The members of the church in Corinth seem to have been wavering in their faith, starting to worry about whether it stood up to public scrutiny and conventional wisdom and the proper rules of Greek philosophy and rhetoric. They seem to have been worried that staking out a position for the church that the rest of the city considered one of weakness was the wrong path. Maybe they should adopt a strategy, a different mission plan, one that sounded more consistent with the way most of their neighbors understood the world.

But Paul’s point was that God is wise enough to not teach the great truths of the Kingdom of God by way of the supposedly wise, or rich, or powerful. Instead, God makes the point, reveals the truth, offers the real wisdom, in a way no one would expect. It was the greatest of wisdom originally seen as foolishness, the greatest of power originally seen as weakness.

We often face the same kind of concerns. I mean, we want to think of ourselves as rational, intelligent people, and let’s face it, our faith is focused on the life of Jesus, a story that’s quite unusual to say the least. And the whole emphasis that the Christian faith places on meekness, and peacefulness, praying for our enemies and turning the other cheek and not returning violence for violence, it really is a hard pill to swallow sometimes.

But Paul says to stay strong in the faith, because the wisdom and power in the message of Christ crucified is more wise and more powerful than the wisdom and power understood by the world. That strength put into action through love – which was often seen, in ancient Corinth and today as disgusting weakness – is actually the greatest wisdom and strength of all. It’s capable of moving mountains in the effort to make the world more like Christ, more like the kingdom of God.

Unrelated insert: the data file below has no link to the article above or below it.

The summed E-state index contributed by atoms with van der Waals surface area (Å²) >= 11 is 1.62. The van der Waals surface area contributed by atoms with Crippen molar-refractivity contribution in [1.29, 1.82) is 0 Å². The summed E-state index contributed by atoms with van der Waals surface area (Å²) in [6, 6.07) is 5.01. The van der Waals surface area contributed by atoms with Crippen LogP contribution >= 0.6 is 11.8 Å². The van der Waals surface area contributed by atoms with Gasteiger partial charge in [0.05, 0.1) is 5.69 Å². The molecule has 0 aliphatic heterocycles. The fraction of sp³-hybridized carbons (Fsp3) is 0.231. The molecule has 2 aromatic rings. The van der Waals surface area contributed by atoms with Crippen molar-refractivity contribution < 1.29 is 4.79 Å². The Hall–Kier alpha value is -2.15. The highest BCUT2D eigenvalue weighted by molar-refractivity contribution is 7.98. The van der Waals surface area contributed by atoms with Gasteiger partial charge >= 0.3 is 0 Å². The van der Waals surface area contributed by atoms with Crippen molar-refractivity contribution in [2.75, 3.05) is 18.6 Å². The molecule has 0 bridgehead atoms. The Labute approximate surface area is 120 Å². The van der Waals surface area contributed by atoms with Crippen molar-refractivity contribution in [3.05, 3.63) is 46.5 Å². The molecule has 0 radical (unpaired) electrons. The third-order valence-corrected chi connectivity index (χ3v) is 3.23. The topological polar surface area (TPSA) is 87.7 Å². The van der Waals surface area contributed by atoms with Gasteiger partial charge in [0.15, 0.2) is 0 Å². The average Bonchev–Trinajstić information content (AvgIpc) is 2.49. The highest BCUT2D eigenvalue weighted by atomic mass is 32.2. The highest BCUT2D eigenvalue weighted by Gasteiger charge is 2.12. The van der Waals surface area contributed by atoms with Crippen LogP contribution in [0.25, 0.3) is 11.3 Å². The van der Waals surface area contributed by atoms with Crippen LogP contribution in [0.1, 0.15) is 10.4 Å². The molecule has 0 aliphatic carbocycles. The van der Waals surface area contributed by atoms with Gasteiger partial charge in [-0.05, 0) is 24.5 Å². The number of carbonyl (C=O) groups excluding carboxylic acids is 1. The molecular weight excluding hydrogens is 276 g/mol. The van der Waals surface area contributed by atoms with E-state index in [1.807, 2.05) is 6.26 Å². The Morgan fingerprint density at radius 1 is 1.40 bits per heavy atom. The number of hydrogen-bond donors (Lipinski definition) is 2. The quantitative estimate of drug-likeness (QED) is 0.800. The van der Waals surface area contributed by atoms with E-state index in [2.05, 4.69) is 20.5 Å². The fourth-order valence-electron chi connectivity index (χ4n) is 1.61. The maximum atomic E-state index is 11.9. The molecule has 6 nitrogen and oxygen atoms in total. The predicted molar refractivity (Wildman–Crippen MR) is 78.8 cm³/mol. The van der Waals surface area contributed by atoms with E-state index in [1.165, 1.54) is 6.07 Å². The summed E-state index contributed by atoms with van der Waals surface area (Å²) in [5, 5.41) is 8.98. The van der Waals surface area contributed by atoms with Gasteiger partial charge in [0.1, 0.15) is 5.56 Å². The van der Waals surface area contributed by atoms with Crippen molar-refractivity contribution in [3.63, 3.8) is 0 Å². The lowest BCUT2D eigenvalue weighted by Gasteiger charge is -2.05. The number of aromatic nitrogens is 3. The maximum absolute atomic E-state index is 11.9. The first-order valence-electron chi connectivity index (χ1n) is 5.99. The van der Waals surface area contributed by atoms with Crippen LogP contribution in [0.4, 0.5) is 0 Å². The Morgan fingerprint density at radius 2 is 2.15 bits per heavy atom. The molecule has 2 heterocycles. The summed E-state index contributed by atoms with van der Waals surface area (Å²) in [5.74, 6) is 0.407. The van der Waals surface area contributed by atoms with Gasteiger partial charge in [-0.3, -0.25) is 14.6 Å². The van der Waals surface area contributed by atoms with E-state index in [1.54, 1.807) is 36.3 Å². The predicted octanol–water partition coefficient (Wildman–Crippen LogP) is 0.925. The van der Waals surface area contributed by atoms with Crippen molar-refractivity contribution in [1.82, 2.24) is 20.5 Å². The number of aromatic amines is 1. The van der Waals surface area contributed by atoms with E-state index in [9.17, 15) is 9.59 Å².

That was how the church originally spread so rapidly, you know. The one thing that people in the first years of Christianity noted about Jesus-followers was their seemingly unbounded way of peacefulness, forgiveness, and love for others, even their most dangerous enemies and persecutors. Even their enemies said that about them. When the church keeps true to those characteristics, it always grows. When individual Christians are true to those characteristics – put another way, when they play the role of the Fool, as the world would see it – their faith always deepens and they always become powerful forces for the gospel and all good in the world.

This isn’t just how the church grew, either. The exact same principle can be seen in many different times and places throughout the history of the church and the world. The strength and wisdom of Christ crucified was exactly what empowered those people who, fifty years ago yesterday, walked unarmed, peacefully, two-by-two over the narrow sidewalk of the Edmund Pettus Bridge into the face of state and local police armed with guns, and billy clubs, and dogs, and horses, all literally hell-bent on preventing them from advancing any further. These were people who knew what was likely to happen to them. And yet, they still marched over that bridge and into the living rooms of people all over this country and into history. They had been trained to turn the other cheek, to remain peaceful in the face of violence, to not return evil for evil. Many of them paid a heavy price for doing so. But by remaining peaceful, and not returning violence for violence, the images of that horrible, brutal day made a far more indelible impression on millions of people who finally said “enough!” and who began to accept the idea of racial equality. It was utter madness in the eyes of the world. They were Fools. They were, indeed, and thanks be to God for it. The wisdom of their foolishness, grounded in the message of the gospel, changed our country, and the world, forever.